The City of Cape Town has shifted its focus to reducing its residents’ consumption of sugary drinks, and raising awareness around the promotion of healthy living habits. This forms part of a partnership for Healthy Cities, a group committed to fighting non-communicable diseases (NCDs).

The City joined this global partnership in May 2017 in an effort to build healthier communities by reducing risk factors that contribute to non-communicable diseases such as obesity and diabetes. The Partnership for Healthy Cities will grant the City of Cape Town $100 000.

Through this initiative, Cape Town has gained access to a global network of city leaders and public health experts working to prevent NCDs, along with a seed grant to jumpstart the effort.

As part of the Healthy Lifestyle Program, they will create a public awareness campaign to dramatically reduce the advertisement and sale of sugary drinks from municipal buildings across Cape Town.

They are also working with vendors at the Civic Centre to reduce the number of sugary drinks available to staff and visitors to municipal buildings. Campaigns will be flighted on billboards, community newspapers, social media and in various transport hubs and stations with advertisements warning against the dangers of sugary drinks. The City also fully supports the National Government and Parliament’s tax on sugary drinks.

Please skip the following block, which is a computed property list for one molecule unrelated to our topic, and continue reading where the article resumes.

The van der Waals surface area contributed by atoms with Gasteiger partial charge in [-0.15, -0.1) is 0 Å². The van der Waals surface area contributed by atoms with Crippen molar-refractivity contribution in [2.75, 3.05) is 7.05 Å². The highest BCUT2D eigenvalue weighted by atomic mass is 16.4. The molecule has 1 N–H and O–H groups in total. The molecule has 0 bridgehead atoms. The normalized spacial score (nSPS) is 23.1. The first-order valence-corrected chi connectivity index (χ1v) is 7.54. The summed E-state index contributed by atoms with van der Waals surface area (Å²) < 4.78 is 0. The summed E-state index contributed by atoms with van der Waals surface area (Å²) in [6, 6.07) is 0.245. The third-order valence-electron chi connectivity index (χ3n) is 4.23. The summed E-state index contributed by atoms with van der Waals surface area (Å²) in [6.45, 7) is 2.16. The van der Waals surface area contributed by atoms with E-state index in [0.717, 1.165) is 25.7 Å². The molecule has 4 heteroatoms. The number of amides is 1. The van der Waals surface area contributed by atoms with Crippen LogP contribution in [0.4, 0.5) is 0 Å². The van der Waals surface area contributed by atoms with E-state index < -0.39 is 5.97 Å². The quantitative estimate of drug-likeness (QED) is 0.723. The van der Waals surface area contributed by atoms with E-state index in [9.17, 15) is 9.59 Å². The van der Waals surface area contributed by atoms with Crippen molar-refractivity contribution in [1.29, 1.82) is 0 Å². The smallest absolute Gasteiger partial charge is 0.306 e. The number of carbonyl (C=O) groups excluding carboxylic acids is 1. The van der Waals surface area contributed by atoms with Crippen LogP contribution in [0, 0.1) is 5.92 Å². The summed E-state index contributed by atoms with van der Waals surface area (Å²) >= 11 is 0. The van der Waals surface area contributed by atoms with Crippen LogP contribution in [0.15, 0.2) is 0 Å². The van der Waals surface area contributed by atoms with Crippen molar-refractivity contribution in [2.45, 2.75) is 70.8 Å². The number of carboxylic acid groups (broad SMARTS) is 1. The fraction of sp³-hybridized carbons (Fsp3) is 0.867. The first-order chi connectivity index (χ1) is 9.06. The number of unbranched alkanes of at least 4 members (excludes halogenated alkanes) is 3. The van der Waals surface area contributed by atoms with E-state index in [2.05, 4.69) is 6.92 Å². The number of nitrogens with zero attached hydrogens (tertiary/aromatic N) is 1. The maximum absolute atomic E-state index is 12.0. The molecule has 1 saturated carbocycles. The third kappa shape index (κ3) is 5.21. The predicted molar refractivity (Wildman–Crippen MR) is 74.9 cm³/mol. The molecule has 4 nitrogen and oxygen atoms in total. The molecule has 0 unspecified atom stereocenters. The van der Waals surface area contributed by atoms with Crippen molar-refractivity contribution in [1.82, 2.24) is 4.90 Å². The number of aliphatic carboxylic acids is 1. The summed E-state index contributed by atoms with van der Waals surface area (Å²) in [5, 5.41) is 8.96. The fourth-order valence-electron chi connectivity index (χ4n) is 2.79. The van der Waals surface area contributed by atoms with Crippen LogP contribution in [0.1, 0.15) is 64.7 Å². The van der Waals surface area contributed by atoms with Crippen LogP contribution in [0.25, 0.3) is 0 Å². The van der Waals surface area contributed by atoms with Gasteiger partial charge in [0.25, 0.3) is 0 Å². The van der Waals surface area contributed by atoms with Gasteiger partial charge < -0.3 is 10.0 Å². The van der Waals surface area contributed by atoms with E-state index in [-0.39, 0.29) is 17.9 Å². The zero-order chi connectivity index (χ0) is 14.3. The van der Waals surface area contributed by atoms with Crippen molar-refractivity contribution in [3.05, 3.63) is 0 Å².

As part of the healthier lifestyle campaign the City has built 47 outdoor gyms across Cape Town.

A total of 52% of deaths in South Africa are attributed to non-communicable disease, and this program is just one of the many bold steps Cape Town is taking towards helping its residents lead healthier, fuller lives. Cape Town has specifically set its focus on combatting diabetes which can be prevented and treated with proper nutrition and the adaptation to a healthy lifestyle.

With the majority of the world’s population now living in an urbanised setting, cities are uniquely positioned to transform the fight against these diseases by implementing policies to significantly reduce exposure to risk factors. By implementing high-impact interventions, Cape Town will reduce the number of early deaths caused by NCDs and their risk factors.

The Partnership for Healthy Cities is an 18-month initiative.


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